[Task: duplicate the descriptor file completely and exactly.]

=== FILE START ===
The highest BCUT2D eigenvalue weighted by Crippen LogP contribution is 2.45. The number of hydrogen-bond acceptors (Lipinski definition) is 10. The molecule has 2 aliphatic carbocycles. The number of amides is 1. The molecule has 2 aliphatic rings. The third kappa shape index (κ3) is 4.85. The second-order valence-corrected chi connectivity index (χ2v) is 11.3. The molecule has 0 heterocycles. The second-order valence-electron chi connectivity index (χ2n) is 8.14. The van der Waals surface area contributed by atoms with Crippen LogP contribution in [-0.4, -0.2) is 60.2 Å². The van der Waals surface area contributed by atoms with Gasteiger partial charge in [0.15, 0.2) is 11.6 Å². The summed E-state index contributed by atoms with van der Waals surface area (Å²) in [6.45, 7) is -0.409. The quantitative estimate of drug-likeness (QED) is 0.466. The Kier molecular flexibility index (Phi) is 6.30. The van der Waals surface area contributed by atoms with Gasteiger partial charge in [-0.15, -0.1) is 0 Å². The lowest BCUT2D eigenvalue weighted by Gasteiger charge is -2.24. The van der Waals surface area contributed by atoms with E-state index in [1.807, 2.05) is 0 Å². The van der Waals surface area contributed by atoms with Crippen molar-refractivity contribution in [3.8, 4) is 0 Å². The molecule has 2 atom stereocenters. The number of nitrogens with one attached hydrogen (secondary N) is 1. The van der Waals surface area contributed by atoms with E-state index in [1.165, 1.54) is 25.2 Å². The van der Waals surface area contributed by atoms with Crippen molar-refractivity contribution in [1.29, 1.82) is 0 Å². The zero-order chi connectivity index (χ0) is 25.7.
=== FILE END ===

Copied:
The highest BCUT2D eigenvalue weighted by Crippen LogP contribution is 2.45. The number of hydrogen-bond acceptors (Lipinski definition) is 10. The molecule has 2 aliphatic carbocycles. The number of amides is 1. The molecule has 2 aliphatic rings. The third kappa shape index (κ3) is 4.85. The second-order valence-corrected chi connectivity index (χ2v) is 11.3. The molecule has 0 heterocycles. The second-order valence-electron chi connectivity index (χ2n) is 8.14. The van der Waals surface area contributed by atoms with Crippen LogP contribution in [-0.4, -0.2) is 60.2 Å². The van der Waals surface area contributed by atoms with Gasteiger partial charge in [0.15, 0.2) is 11.6 Å². The summed E-state index contributed by atoms with van der Waals surface area (Å²) in [6.45, 7) is -0.409. The quantitative estimate of drug-likeness (QED) is 0.466. The Kier molecular flexibility index (Phi) is 6.30. The van der Waals surface area contributed by atoms with Gasteiger partial charge in [-0.15, -0.1) is 0 Å². The lowest BCUT2D eigenvalue weighted by Gasteiger charge is -2.24. The van der Waals surface area contributed by atoms with E-state index in [1.807, 2.05) is 0 Å². The van der Waals surface area contributed by atoms with Crippen molar-refractivity contribution in [3.8, 4) is 0 Å². The molecule has 2 atom stereocenters. The number of nitrogens with one attached hydrogen (secondary N) is 1. The van der Waals surface area contributed by atoms with E-state index in [1.165, 1.54) is 25.2 Å². The van der Waals surface area contributed by atoms with Crippen molar-refractivity contribution in [1.29, 1.82) is 0 Å². The zero-order chi connectivity index (χ0) is 25.7.